The children and youth stream of HPC is dedicated to finding new ways to promote healthy living in young people. In recent years, we have coordinated large-scale surveys of children's health behaviour (both cross-sectional and longitudinal), developed novel school-based interventions for promoting physical activity and nutrition, and evaluated numerous health promotion programmes in young people. Our research team is particularly interested in the role of physical activity and healthy lifestyles in the prevention and management of childhood obesity.
While most health promotion interventions in children focus on the school setting, evidence suggests that children are less active and have greater access to energy-dense foods outside of school. This novel study aims to develop and test an applied homework programme that requires children to be active and eat well at home.
Improving the quality of permanent play facilities in schools may offer an innovative, cost-effective, long-term solution for promoting healthy behaviours in children. The aim of this collaborative study is to determine if increasing the number of permanent play facilities in primary schools increases physical activity and reduces the rate of excessive weight gain.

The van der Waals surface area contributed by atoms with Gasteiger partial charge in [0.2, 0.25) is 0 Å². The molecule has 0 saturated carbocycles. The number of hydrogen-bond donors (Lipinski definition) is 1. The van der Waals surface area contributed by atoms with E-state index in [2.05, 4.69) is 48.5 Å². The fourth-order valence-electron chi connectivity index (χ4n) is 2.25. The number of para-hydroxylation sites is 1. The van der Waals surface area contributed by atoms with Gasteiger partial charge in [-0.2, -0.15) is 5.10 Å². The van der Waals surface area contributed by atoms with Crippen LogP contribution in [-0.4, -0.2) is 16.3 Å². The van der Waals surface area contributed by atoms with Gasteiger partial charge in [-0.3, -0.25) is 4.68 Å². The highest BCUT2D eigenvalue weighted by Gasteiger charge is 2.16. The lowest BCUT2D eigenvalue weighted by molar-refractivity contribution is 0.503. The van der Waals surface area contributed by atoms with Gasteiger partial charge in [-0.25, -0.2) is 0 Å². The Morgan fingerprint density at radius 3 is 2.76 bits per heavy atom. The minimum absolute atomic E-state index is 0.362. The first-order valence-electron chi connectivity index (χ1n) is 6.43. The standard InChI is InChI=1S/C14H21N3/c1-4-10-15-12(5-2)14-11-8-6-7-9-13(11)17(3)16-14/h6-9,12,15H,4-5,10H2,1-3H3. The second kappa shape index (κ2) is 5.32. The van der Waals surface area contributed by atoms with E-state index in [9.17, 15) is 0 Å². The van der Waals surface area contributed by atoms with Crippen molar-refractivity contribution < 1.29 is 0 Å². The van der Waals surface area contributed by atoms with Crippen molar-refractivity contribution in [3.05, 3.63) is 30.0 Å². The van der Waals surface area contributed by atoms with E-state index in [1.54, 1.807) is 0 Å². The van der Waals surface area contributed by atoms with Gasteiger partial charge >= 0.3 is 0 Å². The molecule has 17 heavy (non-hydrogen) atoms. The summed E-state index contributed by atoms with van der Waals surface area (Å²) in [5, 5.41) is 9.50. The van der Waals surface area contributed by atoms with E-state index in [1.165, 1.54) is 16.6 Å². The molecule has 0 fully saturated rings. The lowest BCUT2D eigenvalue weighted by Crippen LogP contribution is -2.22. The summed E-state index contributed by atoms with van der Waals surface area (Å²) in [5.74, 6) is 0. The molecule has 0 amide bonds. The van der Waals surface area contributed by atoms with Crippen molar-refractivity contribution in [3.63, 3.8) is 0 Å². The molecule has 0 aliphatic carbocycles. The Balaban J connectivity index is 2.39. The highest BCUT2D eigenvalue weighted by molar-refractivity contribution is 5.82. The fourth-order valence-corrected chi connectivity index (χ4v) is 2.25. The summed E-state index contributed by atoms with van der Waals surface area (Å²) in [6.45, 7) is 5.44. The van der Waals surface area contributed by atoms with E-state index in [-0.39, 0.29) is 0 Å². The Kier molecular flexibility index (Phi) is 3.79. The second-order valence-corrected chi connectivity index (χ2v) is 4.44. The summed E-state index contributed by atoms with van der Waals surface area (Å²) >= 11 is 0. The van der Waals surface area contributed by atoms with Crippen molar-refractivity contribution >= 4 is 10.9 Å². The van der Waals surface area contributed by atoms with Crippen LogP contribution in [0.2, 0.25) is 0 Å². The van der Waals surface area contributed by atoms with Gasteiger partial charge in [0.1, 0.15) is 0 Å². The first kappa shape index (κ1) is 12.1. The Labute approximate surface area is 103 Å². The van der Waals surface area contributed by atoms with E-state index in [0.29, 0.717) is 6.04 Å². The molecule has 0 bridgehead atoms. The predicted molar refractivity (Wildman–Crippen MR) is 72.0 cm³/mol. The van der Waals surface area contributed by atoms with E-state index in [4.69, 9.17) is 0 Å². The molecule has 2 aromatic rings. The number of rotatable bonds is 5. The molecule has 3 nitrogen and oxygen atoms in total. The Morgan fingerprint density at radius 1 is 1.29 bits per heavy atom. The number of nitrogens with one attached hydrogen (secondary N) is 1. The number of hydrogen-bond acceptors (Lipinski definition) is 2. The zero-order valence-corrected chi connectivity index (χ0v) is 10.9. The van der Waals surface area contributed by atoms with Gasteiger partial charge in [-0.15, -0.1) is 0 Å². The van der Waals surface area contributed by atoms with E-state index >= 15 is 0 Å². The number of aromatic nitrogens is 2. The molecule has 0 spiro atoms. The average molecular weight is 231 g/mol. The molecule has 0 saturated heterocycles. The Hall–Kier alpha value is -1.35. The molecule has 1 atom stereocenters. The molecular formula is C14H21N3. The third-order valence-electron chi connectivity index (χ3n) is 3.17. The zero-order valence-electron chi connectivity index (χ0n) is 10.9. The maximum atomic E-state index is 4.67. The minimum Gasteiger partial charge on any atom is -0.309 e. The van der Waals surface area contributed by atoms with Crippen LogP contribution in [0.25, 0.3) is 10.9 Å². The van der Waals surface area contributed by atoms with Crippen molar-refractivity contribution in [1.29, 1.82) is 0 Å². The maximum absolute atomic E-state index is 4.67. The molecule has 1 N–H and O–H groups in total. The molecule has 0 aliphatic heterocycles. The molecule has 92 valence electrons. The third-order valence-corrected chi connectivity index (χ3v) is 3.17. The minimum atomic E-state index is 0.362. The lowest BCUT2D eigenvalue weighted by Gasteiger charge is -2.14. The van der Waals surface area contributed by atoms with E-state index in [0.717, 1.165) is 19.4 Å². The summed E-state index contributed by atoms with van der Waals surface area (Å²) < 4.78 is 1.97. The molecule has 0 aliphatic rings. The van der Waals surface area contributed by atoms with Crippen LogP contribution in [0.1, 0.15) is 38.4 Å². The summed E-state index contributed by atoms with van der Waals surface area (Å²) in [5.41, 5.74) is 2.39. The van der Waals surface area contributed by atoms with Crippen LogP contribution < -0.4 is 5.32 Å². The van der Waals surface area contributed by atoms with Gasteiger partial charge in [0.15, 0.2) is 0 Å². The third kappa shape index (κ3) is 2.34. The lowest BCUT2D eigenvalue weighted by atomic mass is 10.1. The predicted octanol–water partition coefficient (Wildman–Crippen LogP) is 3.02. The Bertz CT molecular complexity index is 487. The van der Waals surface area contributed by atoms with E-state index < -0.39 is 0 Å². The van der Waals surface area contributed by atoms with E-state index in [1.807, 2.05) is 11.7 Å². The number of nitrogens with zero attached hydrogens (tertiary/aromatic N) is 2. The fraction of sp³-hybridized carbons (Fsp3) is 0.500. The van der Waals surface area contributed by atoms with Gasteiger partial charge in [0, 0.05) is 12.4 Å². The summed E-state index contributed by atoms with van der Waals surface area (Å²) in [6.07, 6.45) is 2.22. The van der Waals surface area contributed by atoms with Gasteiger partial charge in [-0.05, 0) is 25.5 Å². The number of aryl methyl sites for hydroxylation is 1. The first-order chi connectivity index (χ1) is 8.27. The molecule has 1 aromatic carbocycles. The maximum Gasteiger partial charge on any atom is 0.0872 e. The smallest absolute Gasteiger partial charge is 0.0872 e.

This study is part of a longitudinal birth cohort and involves ongoing measurement of physical activity in Pacific Island children and their mothers. Relationships between physical activity and health and well-being variables will be examined.
This study is one of the first internationally to examine the association of specific urban design attributes with child independent mobility. The study is located in six Auckland, New Zealand neighbourhoods, diverse in terms of urban design attributes, particularly residential density. Participants comprise children aged 9-11 years and their parents/caregivers. Objective measures (GPS, accelerometers, GIS, observational audits) were used to assess children's independent mobility and physical activity, neighbourhood infrastructure, and streetscape attributes. Parents' and children's neighbourhood perceptions and experiences were assessed using qualitative research methods and go-along interviews.
For more information, see: doi:10.1186/1471-2458-11-587